World Library  
Flag as Inappropriate
Email this Article

Flambards (TV series)

 

Flambards (TV series)


Flambards was a television series of 13 episodes which was broadcast in the United Kingdom in 1979 and in the United States in 1980. The series was based on the three Flambards novels of English author K. M. Peyton.

Like the books, the series is set just before, during, and after World War I, and tells how the teenage heroine, the orphaned heiress Christina Parsons (Christine McKenna), comes to live at Flambards, the impoverished Essex estate owned by her crippled and tyrannical uncle, William Russell (Edward Judd), and his two sons, Mark (Steven Grives) and Will Russell (Alan Parnaby). Other cast members included Sebastian Abineri as Dick Wright, Anton Diffring as Mr Dermott and Rosalie Williams as Mary.[1]

Four episodes were directed by Lawrence Gordon Clark,[2] and four others by Michael Ferguson.[3]

In 1980 Flambards was broadcast on American television by PBS who cut the series from 13 episodes to 12 by combining the first two episodes into one. PBS also added narration to the end and beginnings of episodes informing viewers of the events which had been affected by the cuts. In the late 1980s Flambards was shown on the A&E cable network in its full 13 episodes, but heavily commercial-edited.[4]

Synopsis

Christina Parsons, who has been shunted around the family since she was orphaned at five years old in 1901, is sent to live at Flambards with her father's half-brother, the crippled Russell. Her Aunt Grace speculates that Russell plans for Christina to marry his son Mark in order to restore Flambards to its former glory using the money that she will inherit on her twenty-first birthday. Mark is as brutish as his father, with a great love for hunting, whereas the younger son William is terrified of horses after a hunting accident and aspires to be an aviator. Christina soon finds friendship with the injured William, who challenges her ideas on class boundaries, as well as a love for horses and hunting. William and Christina eventually fall in love and run away to London from the hunt ball.

Musical score

The series' memorable score was composed by David Fanshawe, who is most famous for his 1972 composition African Sanctus. Of his score for Flambards Fanshawe later wrote,

"On April 5th, 1977, I was on my way to give a talk about my travels in Africa to the Oxfam Annual Staff Conference in Abingdon when, quite by accident, I whistled something, whistled it again, drew five lines and wrote it down. On arrival, I sought out the nearest piano, played the chord of 'A' seventh and whistled again. Just before going on stage, I completed the first phrase by writing it out backwards and indeed whistled it backwards: and that was the beginning of the music for Flambards.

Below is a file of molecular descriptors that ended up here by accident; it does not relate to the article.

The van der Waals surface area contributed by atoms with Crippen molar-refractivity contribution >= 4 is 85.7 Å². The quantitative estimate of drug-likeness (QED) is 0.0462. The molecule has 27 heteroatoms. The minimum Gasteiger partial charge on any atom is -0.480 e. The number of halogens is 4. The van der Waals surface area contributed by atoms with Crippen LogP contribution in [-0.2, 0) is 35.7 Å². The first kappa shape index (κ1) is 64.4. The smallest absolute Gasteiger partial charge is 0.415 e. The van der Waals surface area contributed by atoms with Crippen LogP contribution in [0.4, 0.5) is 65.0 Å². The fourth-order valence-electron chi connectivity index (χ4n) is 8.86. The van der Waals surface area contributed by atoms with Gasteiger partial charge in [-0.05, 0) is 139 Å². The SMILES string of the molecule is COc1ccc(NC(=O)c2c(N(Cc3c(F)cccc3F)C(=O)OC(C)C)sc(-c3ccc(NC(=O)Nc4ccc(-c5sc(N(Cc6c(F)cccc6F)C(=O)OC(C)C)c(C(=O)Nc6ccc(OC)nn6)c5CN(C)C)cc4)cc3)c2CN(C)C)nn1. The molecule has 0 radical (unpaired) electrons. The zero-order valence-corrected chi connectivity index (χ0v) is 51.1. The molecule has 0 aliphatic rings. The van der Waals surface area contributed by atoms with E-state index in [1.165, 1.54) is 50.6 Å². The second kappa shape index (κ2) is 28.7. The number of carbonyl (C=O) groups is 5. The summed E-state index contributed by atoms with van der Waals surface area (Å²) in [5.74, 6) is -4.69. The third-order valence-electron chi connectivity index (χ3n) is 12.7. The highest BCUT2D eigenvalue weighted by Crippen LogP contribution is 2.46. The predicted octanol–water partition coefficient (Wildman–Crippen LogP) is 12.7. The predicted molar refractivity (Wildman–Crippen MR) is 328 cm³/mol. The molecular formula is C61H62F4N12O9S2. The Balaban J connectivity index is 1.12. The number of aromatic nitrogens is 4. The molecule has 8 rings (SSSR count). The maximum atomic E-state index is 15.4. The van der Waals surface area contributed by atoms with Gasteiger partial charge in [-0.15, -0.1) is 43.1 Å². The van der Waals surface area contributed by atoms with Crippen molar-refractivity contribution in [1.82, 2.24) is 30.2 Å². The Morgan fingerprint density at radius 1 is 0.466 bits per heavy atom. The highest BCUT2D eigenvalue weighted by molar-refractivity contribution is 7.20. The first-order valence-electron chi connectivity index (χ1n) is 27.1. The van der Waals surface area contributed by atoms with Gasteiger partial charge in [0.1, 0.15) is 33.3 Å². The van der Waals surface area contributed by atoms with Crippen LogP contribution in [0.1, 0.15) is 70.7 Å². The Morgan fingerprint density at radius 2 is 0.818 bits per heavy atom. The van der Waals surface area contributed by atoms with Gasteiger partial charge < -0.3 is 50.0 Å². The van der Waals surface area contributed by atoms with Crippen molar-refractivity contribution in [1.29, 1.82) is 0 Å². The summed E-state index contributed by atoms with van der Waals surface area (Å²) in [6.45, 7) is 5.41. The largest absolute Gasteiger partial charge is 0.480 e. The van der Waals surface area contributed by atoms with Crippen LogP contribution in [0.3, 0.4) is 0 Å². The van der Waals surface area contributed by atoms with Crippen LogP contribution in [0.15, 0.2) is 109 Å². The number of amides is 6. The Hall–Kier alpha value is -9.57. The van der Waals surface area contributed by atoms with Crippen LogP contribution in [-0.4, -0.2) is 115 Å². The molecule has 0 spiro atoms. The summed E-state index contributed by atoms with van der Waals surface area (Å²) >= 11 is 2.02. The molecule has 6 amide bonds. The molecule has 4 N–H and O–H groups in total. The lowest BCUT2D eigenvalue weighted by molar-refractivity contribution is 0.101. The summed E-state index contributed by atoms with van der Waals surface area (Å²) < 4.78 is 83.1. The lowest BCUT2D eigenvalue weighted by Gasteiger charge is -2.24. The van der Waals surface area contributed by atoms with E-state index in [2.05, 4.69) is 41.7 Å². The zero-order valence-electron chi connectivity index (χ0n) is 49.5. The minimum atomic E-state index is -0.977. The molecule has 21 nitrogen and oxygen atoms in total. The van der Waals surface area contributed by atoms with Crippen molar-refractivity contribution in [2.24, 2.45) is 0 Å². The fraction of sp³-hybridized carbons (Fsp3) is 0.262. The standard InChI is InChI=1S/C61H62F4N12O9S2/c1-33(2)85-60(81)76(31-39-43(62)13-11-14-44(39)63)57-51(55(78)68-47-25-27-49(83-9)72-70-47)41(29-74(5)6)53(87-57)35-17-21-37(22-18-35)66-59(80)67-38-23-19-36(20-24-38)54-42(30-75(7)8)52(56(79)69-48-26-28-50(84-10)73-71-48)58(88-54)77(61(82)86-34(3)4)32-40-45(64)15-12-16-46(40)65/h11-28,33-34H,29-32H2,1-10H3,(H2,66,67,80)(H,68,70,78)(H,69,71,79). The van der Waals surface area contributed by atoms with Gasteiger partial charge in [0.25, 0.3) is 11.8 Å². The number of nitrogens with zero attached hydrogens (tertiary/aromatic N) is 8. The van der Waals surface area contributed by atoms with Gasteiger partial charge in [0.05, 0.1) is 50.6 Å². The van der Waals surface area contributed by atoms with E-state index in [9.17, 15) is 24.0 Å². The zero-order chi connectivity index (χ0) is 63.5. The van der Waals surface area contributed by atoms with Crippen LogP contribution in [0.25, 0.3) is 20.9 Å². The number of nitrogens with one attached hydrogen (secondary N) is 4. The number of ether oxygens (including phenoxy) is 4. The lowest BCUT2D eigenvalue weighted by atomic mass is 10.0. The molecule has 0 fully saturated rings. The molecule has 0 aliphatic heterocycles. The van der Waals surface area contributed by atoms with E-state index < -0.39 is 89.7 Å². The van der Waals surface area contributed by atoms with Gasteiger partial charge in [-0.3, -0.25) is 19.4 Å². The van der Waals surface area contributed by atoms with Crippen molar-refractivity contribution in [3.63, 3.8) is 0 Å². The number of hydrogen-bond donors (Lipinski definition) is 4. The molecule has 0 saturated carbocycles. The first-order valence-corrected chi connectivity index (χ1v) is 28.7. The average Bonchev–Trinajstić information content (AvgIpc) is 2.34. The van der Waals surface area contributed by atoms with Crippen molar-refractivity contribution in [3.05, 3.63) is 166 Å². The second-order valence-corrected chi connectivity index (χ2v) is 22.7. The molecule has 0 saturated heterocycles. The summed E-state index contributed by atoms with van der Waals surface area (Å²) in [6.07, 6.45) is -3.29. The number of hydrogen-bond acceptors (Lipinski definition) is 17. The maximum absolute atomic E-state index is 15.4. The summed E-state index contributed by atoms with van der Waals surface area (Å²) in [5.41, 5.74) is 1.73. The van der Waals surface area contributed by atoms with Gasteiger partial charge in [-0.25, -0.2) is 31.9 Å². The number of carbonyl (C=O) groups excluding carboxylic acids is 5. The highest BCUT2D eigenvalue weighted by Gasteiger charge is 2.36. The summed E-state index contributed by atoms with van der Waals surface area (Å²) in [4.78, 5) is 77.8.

A week earlier, producer Leonard Lewis had phoned me, asking if I would like to compose a score for a 13 part series he was producing for Yorkshire Television. He sent me the books of Flambards by K.M. Peyton, together with the first part adapted for television by Alan Plater. On meeting the star of Flambards, Christine McKenna, who plays Christina in the series, I was convinced that the whistle was right for the signature tune. Keith Morgan, then Head of Music at Yorkshire Television, got the message and even whistled it back. So, that was how I came to compose five hours of music based on a 3½ bar whistle!"[5]

Flying scenes

For the aerial scenes radio controlled model period aircraft were used, the shots framed so that the small size of the aircraft was concealed.

References

External links

  • Internet Movie Database
  • TV.com
This article was sourced from Creative Commons Attribution-ShareAlike License; additional terms may apply. World Heritage Encyclopedia content is assembled from numerous content providers, Open Access Publishing, and in compliance with The Fair Access to Science and Technology Research Act (FASTR), Wikimedia Foundation, Inc., Public Library of Science, The Encyclopedia of Life, Open Book Publishers (OBP), PubMed, U.S. National Library of Medicine, National Center for Biotechnology Information, U.S. National Library of Medicine, National Institutes of Health (NIH), U.S. Department of Health & Human Services, and USA.gov, which sources content from all federal, state, local, tribal, and territorial government publication portals (.gov, .mil, .edu). Funding for USA.gov and content contributors is made possible from the U.S. Congress, E-Government Act of 2002.
 
Crowd sourced content that is contributed to World Heritage Encyclopedia is peer reviewed and edited by our editorial staff to ensure quality scholarly research articles.
 
By using this site, you agree to the Terms of Use and Privacy Policy. World Heritage Encyclopedia™ is a registered trademark of the World Public Library Association, a non-profit organization.
 


Copyright © World Library Foundation. All rights reserved. eBooks from Project Gutenberg are sponsored by the World Library Foundation,
a 501c(4) Member's Support Non-Profit Organization, and is NOT affiliated with any governmental agency or department.